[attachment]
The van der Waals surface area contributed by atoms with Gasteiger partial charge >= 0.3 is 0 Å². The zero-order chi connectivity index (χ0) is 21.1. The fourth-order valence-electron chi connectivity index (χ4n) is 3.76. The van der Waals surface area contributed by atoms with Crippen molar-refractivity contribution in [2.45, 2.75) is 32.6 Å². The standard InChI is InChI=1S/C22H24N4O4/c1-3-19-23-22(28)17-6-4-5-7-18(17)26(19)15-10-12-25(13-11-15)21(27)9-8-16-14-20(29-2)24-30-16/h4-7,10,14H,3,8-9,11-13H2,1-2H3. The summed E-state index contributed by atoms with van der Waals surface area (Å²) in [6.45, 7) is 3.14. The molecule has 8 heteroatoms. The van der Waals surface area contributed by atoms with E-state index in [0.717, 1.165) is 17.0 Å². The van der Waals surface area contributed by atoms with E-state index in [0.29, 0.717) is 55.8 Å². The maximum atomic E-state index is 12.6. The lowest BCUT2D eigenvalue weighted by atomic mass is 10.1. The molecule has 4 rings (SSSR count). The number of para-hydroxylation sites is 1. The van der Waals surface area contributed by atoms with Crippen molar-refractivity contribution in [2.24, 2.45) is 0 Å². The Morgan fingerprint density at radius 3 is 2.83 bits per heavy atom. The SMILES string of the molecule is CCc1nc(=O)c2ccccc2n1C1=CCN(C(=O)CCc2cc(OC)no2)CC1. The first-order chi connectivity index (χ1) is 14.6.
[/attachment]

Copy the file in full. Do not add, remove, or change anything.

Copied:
The van der Waals surface area contributed by atoms with Gasteiger partial charge >= 0.3 is 0 Å². The zero-order chi connectivity index (χ0) is 21.1. The fourth-order valence-electron chi connectivity index (χ4n) is 3.76. The van der Waals surface area contributed by atoms with Crippen molar-refractivity contribution in [2.45, 2.75) is 32.6 Å². The standard InChI is InChI=1S/C22H24N4O4/c1-3-19-23-22(28)17-6-4-5-7-18(17)26(19)15-10-12-25(13-11-15)21(27)9-8-16-14-20(29-2)24-30-16/h4-7,10,14H,3,8-9,11-13H2,1-2H3. The summed E-state index contributed by atoms with van der Waals surface area (Å²) in [6.45, 7) is 3.14. The molecule has 8 heteroatoms. The van der Waals surface area contributed by atoms with E-state index in [0.717, 1.165) is 17.0 Å². The van der Waals surface area contributed by atoms with E-state index in [0.29, 0.717) is 55.8 Å². The maximum atomic E-state index is 12.6. The lowest BCUT2D eigenvalue weighted by atomic mass is 10.1. The molecule has 4 rings (SSSR count). The number of para-hydroxylation sites is 1. The van der Waals surface area contributed by atoms with Crippen molar-refractivity contribution in [2.24, 2.45) is 0 Å². The Morgan fingerprint density at radius 3 is 2.83 bits per heavy atom. The SMILES string of the molecule is CCc1nc(=O)c2ccccc2n1C1=CCN(C(=O)CCc2cc(OC)no2)CC1. The first-order chi connectivity index (χ1) is 14.6.